Max Bandwidth Available From PCIE for GPUs

What is really Bottlenecking your Graphics Card?

Steve Smith explains why the amount of bandwidth available from the PCIE Serial bus, is not the source of the infamous bottlenecking in games we all loathe.

Episode #5-30 released on April 16, 2015

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This may be a question people do not ask often, but it is an important one. The available amount of PCIE Lanes, their generation, and other factors do determine how a GPU Card will perform in your computer.

Let's start with how the speed of PCI Express is calculated. The PCI Express lane has a measurement of transfer calculated in Gigatranfers per second, or GT/s. 1 GT/s is equal to 100 MB/s.

PCIE V1.0 has a transfer rate of 2.5GT/s, or 2.5 Gbit/s per lane. For a 16 lane graphics card, this means the total bandwidth available as 32Gbit/s, or 4 GB/s.

PCIE V2.0 has a transfer rate of 5GT/s, or 4 Gbit/s per lane. For your 16 lane graphics card, this means a total bandwidth available as 64 Gbit/s, or 8GB/s.

PCIE V3.0, the current generation, has a transfer rate of 8 GT/s, or 7.877 Gbit/s per lane. For your 16 lane graphics card, this means we currently have 126.032 Gbit/s, or 15.754 GB/s available.

And in the future, PCIE V4.0 will have a transfer rate of 16 GT/s, or 15.754 Gbit/s per lane. For your 16 lane graphics card, this means you will have an available bandwidth of 252.064 Gbit/s, or 31.508 GB/s available.

Now, it has been theorized that, to this day, we are yet unable to bottleneck a modern graphics card, on the PCI Express V2.0 bus, even with a Generation 3.0 PCI Express Graphics card. This being said, the usual suspect for any bottlenecking, is usually the CPU and API, and how they supports draw calls. This does render some games unplayable on some systems, and is the notable reason why Assassin's Creed: Unity had some many issues as launch.

Which brings us to how to create a modern system that should, at least in theory, be able to play virtually all video games, without too much issues. I am able to guarantee quality beyond low or medium, depending on the system choice, and graphics card choice.

Most games will now expect you to have a processor with, at least, 4 logical cores and a frequency of 3.0 GHZ or higher, 8 GB of system ram, hopefully none of that dedicated to an onboard graphics adapter, access to PCI Express V2.0 or better. A graphics card that is not too low end. For reference, you'd get a better experience with a GTX 750ti card, that a GTX 730 card. Even if you think you are saving money, if at any point you risk upgrading, you're spending more money than you perceive. You'll, also, need a hard drive with more than enough space. If your mainboard does not support UEFI, please stay at 2TB or less. If it does support UEFI, you can opt for greater than 2TB, because you can then boot from a GPT partition under Windows 8 or better. For better speeds, consider using a SSD for your operating system. If you have the cash, buy a bigger SSD and install your games on it, and reduce the load times, and transfer rates to your graphics card. Using SATA cables which are just long enough will, also, reduce overall lag by reducing resistance caused latency.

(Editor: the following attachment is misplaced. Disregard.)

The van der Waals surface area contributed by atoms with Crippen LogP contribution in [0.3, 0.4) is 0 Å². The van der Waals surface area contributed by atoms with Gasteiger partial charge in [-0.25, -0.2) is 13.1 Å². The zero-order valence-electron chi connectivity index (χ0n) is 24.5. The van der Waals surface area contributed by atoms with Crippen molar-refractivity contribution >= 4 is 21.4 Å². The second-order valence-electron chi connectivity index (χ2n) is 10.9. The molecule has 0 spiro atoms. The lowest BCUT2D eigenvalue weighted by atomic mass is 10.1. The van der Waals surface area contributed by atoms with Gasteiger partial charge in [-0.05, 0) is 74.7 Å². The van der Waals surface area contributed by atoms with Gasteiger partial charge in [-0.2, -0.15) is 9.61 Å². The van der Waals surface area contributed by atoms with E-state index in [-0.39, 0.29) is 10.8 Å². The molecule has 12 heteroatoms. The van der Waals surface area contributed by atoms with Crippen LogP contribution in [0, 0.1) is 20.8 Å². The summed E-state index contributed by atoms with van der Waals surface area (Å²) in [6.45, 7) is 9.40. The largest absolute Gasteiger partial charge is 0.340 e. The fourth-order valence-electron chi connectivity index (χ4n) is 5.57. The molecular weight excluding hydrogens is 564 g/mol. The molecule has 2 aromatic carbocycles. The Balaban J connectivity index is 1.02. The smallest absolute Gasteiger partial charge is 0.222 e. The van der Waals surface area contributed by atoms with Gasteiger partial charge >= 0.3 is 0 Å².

Now, if you get the best of everything on a given platform, you will always get the best performance, but with one caveat, your computer monitor's refresh rate will never get any faster. Even if your computer could produce more than 60FPS, if your monitor's refresh rate is 60HZ, you should turn on vertical sync, also known as, v-sync.

Just as a note, one of the many bottlenecks in gaming is related to the number of draw calls, and in relationship to that, Direct X 12 is supposed to fix the issue of CPU bottlenecking related to draw calls from the graphics card. This, however, will only fix games that support Direct X 12, that, also, have Direct X 12 capable graphics cards, in Windows 10, which will require a mainboard that is, also, UEFI enabled. Needless to say. The technique to make games playable on any computer will work, as long as you don't intend to use a game that supports Direct X 12. If you want to play Direct X 12 games, you need to upgrade your mainboard, and processor to those that are UEFI enabled. Users with Windows 7 Service Pack 1 and Windows 8.1, provided you have an UEFI mainboard, will be able to upgrade to Windows 10. Those with Direct X 12 Graphics cards, will, also, be able to enjoy the benefits Microsoft claims to date.

By the way, for those wondering, each game has a different requirement for bandwidth, also, based on the quality of the image. For that reason, we can only determine the maximum available bandwidth for the graphics card, each game will determine how much it may need. When the VRAM and GPU is not enough, the game's FPS will drop, sometimes dramatically. When this occurs, please reduce the image quality to restore the framerate to 60 FPS or better.

Host : Steve Smith | Music : Jonny Lee Hart | Editor : Steve Smith | Producer : Zed Axis Productions

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